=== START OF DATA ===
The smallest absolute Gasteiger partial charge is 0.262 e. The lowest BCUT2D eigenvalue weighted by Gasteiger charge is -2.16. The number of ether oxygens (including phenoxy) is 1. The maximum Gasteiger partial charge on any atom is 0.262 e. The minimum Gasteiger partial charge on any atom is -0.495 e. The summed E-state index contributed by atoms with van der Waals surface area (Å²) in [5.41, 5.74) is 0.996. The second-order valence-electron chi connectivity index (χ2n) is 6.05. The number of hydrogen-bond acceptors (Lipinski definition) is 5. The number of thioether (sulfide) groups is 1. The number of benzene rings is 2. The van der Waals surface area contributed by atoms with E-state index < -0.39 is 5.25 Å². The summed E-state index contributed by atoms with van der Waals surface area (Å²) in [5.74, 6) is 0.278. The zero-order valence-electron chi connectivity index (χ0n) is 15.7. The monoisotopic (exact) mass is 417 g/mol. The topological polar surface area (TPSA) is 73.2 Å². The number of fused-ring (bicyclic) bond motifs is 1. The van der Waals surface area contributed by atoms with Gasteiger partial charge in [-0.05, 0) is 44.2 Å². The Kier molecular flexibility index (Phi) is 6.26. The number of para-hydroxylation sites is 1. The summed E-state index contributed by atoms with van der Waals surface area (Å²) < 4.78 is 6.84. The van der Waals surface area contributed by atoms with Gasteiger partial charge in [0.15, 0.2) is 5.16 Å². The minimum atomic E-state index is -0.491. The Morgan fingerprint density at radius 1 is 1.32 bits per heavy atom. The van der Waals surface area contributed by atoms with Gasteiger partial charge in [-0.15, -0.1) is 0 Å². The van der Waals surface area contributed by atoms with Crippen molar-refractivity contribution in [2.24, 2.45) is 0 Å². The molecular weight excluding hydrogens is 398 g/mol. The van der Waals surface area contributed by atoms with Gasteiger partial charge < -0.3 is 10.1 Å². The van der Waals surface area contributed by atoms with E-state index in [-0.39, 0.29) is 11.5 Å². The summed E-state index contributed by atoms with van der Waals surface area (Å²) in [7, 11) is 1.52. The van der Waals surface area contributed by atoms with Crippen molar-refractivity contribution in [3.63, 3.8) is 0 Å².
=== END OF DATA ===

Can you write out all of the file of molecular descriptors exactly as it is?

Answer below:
The smallest absolute Gasteiger partial charge is 0.262 e. The lowest BCUT2D eigenvalue weighted by Gasteiger charge is -2.16. The number of ether oxygens (including phenoxy) is 1. The maximum Gasteiger partial charge on any atom is 0.262 e. The minimum Gasteiger partial charge on any atom is -0.495 e. The summed E-state index contributed by atoms with van der Waals surface area (Å²) in [5.41, 5.74) is 0.996. The second-order valence-electron chi connectivity index (χ2n) is 6.05. The number of hydrogen-bond acceptors (Lipinski definition) is 5. The number of thioether (sulfide) groups is 1. The number of benzene rings is 2. The van der Waals surface area contributed by atoms with E-state index < -0.39 is 5.25 Å². The summed E-state index contributed by atoms with van der Waals surface area (Å²) in [5.74, 6) is 0.278. The zero-order valence-electron chi connectivity index (χ0n) is 15.7. The monoisotopic (exact) mass is 417 g/mol. The topological polar surface area (TPSA) is 73.2 Å². The number of fused-ring (bicyclic) bond motifs is 1. The van der Waals surface area contributed by atoms with Gasteiger partial charge in [-0.05, 0) is 44.2 Å². The Kier molecular flexibility index (Phi) is 6.26. The number of para-hydroxylation sites is 1. The summed E-state index contributed by atoms with van der Waals surface area (Å²) < 4.78 is 6.84. The van der Waals surface area contributed by atoms with Gasteiger partial charge in [0.15, 0.2) is 5.16 Å². The minimum atomic E-state index is -0.491. The Morgan fingerprint density at radius 1 is 1.32 bits per heavy atom. The van der Waals surface area contributed by atoms with Gasteiger partial charge in [-0.15, -0.1) is 0 Å². The van der Waals surface area contributed by atoms with Crippen molar-refractivity contribution in [2.24, 2.45) is 0 Å². The molecular weight excluding hydrogens is 398 g/mol. The van der Waals surface area contributed by atoms with Gasteiger partial charge < -0.3 is 10.1 Å². The van der Waals surface area contributed by atoms with E-state index in [-0.39, 0.29) is 11.5 Å². The summed E-state index contributed by atoms with van der Waals surface area (Å²) in [7, 11) is 1.52. The van der Waals surface area contributed by atoms with Crippen molar-refractivity contribution in [3.63, 3.8) is 0 Å².